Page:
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Archive for May 20th, 2012

Colcannon and soup

Colcannon:
So when I made my corned beef and cabbage, I added so many other veggies to the crockpot that I had no room for the cabbage. Therefore the head I bought sat in the fridge unused for many days. I stumbled on the recipe for Colcannon, and being an Irish boy and never having made it, I went for it.

I started with this recipe as a base. I had to up the quantities, since I went with half the head to use it up. I could have used more, but I didn’t know how much I’d like it, so didn’t want to make that much.

As it turned out, I did rather like it. The most expensive bit is the butter, but for the amount you use versus the total amount of food that you get, it’s not bad at all. I managed to fill a 9×13 pan, and ate it on and off for days afterwards. I know, though, for next time to chop the cabbage more finely, like cole slaw. I was lazy, and wound up with large shreds. I think it’ll be better with the potatoes and cabbage more evenly distributed.

Soup:
The other half of the cabbage. Well, it sat in the fridge even longer. I finally realized I needed to do something with it, since parts were going black. So I did a cream of various vegetables soup. Cut off the black bits, chopped up the cabbage, then some other vegetables, sauteed them a bit, made a roux, added the veggies and some spices, added beef stock and water to cover, then the milk to make it creamy. I’d not made a cream soup in a while, and wanted something different than your standard clear soup.

Result? A very large pot of soup of which I still have some frozen servings. You might want to take some Beano before eating a large amount of cabbage, by the way. Your loved ones will thank you.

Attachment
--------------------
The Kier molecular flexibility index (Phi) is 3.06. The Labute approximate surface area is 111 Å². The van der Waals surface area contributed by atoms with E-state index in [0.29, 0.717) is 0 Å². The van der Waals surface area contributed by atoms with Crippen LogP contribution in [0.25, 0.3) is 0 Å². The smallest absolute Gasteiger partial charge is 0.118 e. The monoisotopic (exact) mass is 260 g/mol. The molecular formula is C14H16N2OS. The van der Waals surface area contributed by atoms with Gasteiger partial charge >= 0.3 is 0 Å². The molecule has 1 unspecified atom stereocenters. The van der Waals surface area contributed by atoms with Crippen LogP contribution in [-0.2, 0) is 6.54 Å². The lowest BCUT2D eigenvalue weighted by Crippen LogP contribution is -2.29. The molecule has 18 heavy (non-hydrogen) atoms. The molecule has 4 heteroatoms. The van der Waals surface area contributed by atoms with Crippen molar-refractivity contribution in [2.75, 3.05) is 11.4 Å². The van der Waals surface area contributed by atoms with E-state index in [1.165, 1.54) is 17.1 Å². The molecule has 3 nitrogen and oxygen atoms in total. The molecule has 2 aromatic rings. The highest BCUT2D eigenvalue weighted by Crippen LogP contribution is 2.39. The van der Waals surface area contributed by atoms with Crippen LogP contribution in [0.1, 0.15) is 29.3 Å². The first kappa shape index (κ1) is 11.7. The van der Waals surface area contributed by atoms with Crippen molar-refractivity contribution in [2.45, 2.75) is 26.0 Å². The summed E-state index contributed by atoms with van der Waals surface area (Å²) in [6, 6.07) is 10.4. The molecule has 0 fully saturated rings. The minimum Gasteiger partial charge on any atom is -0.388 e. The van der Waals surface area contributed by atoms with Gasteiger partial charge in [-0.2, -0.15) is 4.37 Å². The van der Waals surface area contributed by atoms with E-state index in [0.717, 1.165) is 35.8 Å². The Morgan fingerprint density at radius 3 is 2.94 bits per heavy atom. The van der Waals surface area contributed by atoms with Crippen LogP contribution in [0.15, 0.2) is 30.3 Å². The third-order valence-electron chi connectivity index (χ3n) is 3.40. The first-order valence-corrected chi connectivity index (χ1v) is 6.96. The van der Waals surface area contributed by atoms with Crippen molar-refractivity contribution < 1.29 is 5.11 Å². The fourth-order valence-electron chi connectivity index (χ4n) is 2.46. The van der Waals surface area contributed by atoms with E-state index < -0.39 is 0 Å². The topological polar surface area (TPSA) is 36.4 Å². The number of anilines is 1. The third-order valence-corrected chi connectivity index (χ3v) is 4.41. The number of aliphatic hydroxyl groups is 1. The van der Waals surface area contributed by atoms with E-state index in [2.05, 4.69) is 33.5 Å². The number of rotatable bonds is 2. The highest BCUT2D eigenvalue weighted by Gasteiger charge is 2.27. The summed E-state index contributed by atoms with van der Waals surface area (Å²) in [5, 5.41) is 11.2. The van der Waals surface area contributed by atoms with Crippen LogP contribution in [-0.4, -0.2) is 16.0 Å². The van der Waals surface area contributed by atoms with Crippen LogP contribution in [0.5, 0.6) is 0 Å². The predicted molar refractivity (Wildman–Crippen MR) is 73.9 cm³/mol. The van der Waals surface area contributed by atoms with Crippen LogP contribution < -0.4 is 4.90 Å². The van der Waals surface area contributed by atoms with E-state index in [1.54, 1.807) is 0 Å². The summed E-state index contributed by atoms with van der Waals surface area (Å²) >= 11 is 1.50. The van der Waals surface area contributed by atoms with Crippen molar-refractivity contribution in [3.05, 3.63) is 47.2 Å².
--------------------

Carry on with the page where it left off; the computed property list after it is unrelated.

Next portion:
Sorry for not giving a recipe for the soup, but there wasn’t one. I’ve made various types of soup so often, I don’t really need one. For a specialized soup like French Onion, yeah, but  a generic soup like what I made, not so much. Soup is one of my go-to foods for refrigerator cleanout. Whatever you have in the fridge that you’re afraid might go bad soon, chop it up and throw it in a pot with some spices and water and/or stock (and maybe some wine), cook for a while and you have soup. If you want, there’s a gazillion recipes you can find on the web. But making soup isn’t advanced calculus.

If you don’t already, try making it on a semi-regular basis. Depending on what you use, it can provide many inexpensive and nutrituous and filling meals. Or occasionally expensive, if you want to go fancy now and then.

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